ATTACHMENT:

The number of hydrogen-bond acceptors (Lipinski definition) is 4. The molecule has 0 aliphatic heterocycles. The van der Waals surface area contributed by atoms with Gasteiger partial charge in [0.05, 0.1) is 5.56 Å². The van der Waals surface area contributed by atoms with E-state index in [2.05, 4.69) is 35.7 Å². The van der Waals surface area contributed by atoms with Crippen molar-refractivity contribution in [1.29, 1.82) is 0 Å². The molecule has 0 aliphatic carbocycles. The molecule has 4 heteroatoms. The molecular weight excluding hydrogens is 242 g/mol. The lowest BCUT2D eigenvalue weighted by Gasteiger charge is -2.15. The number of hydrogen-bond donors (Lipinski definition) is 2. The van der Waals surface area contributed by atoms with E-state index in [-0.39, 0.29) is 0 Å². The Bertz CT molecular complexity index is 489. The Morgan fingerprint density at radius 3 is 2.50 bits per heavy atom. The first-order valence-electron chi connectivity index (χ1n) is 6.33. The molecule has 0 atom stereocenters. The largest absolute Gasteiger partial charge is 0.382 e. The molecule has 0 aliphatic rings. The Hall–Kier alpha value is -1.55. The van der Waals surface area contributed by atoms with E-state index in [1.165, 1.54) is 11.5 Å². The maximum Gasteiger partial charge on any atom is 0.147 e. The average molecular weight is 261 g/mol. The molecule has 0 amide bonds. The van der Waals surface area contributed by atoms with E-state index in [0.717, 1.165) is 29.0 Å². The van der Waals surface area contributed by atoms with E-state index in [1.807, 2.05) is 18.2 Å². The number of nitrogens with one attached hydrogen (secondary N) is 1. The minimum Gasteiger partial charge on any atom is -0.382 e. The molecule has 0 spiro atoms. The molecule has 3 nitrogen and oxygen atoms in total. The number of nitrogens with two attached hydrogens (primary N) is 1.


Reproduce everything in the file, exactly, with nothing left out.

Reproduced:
The number of hydrogen-bond acceptors (Lipinski definition) is 4. The molecule has 0 aliphatic heterocycles. The van der Waals surface area contributed by atoms with Gasteiger partial charge in [0.05, 0.1) is 5.56 Å². The van der Waals surface area contributed by atoms with E-state index in [2.05, 4.69) is 35.7 Å². The van der Waals surface area contributed by atoms with Crippen molar-refractivity contribution in [1.29, 1.82) is 0 Å². The molecule has 0 aliphatic carbocycles. The molecule has 4 heteroatoms. The molecular weight excluding hydrogens is 242 g/mol. The lowest BCUT2D eigenvalue weighted by Gasteiger charge is -2.15. The number of hydrogen-bond donors (Lipinski definition) is 2. The van der Waals surface area contributed by atoms with E-state index in [-0.39, 0.29) is 0 Å². The Bertz CT molecular complexity index is 489. The Morgan fingerprint density at radius 3 is 2.50 bits per heavy atom. The first-order valence-electron chi connectivity index (χ1n) is 6.33. The molecule has 0 atom stereocenters. The largest absolute Gasteiger partial charge is 0.382 e. The molecule has 0 aliphatic rings. The Hall–Kier alpha value is -1.55. The van der Waals surface area contributed by atoms with E-state index in [1.165, 1.54) is 11.5 Å². The maximum Gasteiger partial charge on any atom is 0.147 e. The average molecular weight is 261 g/mol. The molecule has 0 amide bonds. The van der Waals surface area contributed by atoms with E-state index in [0.717, 1.165) is 29.0 Å². The van der Waals surface area contributed by atoms with E-state index in [1.807, 2.05) is 18.2 Å². The number of nitrogens with one attached hydrogen (secondary N) is 1. The minimum Gasteiger partial charge on any atom is -0.382 e. The molecule has 0 spiro atoms. The molecule has 3 nitrogen and oxygen atoms in total. The number of nitrogens with two attached hydrogens (primary N) is 1.